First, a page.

But war continues, with White troops that rose in Crimea arriving to Rostov by Sea, training conscript regiments to regular and waiting for the rebelling against Communist policies Don Cossacks to arrive. The Volunteer army multiplied a few times from the initial 3000 that left with General Kornilov in the Ice March, having a far greater firepower and technological level. General Markov, Drosdovsky and many others who began the Ice march are still alive, commanding the finest divisions of the Russian Army.

02.jpg

02.jpg

02.jpg


Will the Red troops be overcome by their valour and talent? Will the words of the march of the Kornilov regiment:


"Soon will Moscow’s bells be ringing
In every church dome
Then will enter in triumph swinging
The Russian soldiers home” (1)

fulfill?

Will Russia be liberated?
The White movement thoroughly prepared to make the answer positive.

1)I will try to give the full version of the march in the future, as well as other translations of authentic White Army marches. These translations are done by myself, and may slightly differ from the real words in the song due to the initial songs being sung in Russian.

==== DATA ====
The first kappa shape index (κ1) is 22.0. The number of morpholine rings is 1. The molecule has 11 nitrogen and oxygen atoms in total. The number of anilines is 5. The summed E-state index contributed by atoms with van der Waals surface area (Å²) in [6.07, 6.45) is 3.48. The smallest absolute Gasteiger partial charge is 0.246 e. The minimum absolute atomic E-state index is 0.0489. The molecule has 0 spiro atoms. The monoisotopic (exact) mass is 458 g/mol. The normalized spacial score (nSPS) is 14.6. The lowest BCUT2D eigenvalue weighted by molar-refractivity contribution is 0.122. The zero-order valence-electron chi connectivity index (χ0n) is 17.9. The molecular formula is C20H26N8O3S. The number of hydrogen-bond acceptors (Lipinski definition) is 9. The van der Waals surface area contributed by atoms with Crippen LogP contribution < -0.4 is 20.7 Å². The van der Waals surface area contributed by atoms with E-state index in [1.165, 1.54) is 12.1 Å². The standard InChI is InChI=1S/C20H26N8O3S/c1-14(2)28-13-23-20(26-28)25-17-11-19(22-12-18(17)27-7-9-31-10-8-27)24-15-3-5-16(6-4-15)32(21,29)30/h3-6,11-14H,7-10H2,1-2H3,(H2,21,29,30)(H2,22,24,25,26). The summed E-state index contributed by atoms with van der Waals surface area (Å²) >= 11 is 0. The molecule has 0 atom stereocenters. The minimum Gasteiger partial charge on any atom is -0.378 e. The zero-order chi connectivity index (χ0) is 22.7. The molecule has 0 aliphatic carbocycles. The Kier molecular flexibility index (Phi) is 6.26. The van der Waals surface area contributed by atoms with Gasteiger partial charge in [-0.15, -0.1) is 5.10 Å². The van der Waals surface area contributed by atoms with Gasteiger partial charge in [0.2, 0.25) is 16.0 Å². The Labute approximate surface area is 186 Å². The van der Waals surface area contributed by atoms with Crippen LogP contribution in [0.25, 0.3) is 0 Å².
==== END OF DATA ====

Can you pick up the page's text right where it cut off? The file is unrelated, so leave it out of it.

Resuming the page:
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Mon Apr 02, 2012 9:44 pm

A very nice AAR! :)

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Sun Apr 15, 2012 5:11 pm

Thank you.

Unfortunately, I lacked the time in the most recent while to continue it, but I will try to in the future.
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Sun May 13, 2012 10:17 pm

End of January 1919

No action occurred. The Northwesterners retreated to Minsk, preparing to meet the Red onslaught well protected in trenches. The Reds didn’t pursue them.

In Ukraine, a French and Greek force landed, giving the White movement an army group limited to being used in Ukraine alone.

In the South, troops were raised and organized from the chaotic mixture of regiments in divisions. Novocherkassk was the training camp for the newly raised green conscripts that would often march through the town singing their regimental march. But those that yet had not known to which division they will belong usually song the “Song of Foreseeing Oleg” or merrily marching over the snow singing:

“Grandfathers have you heard
The war has now started
Leave what you’ve been up to
Prepare to be departed

We’ll bravely go to war
For Holy Russia!
And all as one we’ll shed
Our young blood rushing

From the far away Kuban
From the quiet Don
All have gathered
Who to Russia is a son

We’ll bravely go to war
For Holy Russia!
And all as one we’ll shed
Our young blood rushing